3D Printing and Community Engagement

The price of enterprise-class 3D printers is now under $2,000. Maybe it’s time we started thinking about some of the potential uses of 3D printing in community engagement?

The opportunities for this technology to support small creative enterprises is tremendous. The next surge in manufacturing jobs may just be in manufacturing customized products one at a time. Knowledge sharing will also benefit, as tangible objects of all types will be created to make learning (including applied learning) just a little more real.

Spend a few minutes with this PBS video called, Will 3D Printing Change the World?” You’ll probably think of many, many more community-centered applications for 3D printing.

Historypin: great potential for local history projects

Creating opportunities for students and local residents to explore local history is a great way to learn while creating an appreciation for the places we live. If you are engaged in oral history, historical event research, or any type of project that seeks to create a greater sense of place; you might consider checking out Historypin.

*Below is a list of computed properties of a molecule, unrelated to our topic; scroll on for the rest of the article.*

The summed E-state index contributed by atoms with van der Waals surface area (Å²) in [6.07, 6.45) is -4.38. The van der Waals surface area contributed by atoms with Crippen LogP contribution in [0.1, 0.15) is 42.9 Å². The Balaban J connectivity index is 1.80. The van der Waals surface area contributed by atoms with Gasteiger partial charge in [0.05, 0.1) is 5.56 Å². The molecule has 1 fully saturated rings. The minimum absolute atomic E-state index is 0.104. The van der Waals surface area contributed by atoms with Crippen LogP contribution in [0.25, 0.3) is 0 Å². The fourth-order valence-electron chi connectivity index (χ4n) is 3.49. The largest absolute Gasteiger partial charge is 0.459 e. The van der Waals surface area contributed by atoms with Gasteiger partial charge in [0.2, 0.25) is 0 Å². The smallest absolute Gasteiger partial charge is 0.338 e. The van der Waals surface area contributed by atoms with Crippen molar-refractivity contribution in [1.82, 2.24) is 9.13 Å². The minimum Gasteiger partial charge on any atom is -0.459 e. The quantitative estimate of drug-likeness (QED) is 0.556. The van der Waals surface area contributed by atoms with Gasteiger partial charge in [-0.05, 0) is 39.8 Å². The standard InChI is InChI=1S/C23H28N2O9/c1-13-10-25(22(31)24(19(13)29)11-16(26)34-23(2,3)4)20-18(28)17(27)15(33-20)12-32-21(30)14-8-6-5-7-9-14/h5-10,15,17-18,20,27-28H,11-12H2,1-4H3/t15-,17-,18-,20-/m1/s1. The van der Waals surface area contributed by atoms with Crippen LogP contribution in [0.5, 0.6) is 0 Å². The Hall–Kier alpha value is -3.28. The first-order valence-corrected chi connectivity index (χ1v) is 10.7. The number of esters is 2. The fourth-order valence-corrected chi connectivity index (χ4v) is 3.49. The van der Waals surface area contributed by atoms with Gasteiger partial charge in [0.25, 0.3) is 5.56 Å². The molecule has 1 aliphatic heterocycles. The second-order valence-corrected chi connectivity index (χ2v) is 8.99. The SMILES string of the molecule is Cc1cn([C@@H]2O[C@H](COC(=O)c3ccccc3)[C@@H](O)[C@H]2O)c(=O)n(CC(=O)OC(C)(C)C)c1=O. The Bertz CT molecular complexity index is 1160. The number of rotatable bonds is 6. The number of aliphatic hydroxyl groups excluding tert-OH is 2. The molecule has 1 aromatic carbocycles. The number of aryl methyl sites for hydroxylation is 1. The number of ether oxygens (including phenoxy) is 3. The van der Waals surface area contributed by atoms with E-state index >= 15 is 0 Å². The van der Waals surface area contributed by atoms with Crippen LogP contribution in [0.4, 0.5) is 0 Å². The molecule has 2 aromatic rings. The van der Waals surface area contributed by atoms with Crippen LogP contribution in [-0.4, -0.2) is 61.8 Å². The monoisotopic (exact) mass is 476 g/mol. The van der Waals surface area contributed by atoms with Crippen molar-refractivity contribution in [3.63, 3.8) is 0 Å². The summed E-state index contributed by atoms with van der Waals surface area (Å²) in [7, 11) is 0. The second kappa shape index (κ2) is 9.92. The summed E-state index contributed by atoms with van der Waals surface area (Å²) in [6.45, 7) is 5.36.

Historypin lets you compare historical images to current Google Maps Streetview images. If you are looking to enhance historically-focused service-learning projects,the short video below might plant a few seeds in your head.

Car Windows as Mobile Touch Screens

OK, I usually focus on apps and tools that are already available for people to incorporate into their work. This, however, is just too cool not to share. I found it in a list of Netexplo Award winners for 2013.

General Motors’ R&D Department in partnership with Jerusalem’s Bezalel Academy of Arts & Design, have been working on WOO, a technology that turns car windows into touch screen computer devices. The details are in this PDF. The video below provides a good overview.

Great Ideas: Adopt-a-Hydrant

hydrantI am always looking for great examples of readily available, free technologies are being used for public benefit. This sounds like a great potential civic engagement project for campuses in  snowy places like Minnesota.

Developed by Code for America, Adopt-a-Hydrant helps people to claim responsibility for shoveling out a fire hydrant after it snows. The Adopt a Hydrant software is free for any city to adopt. Learn More.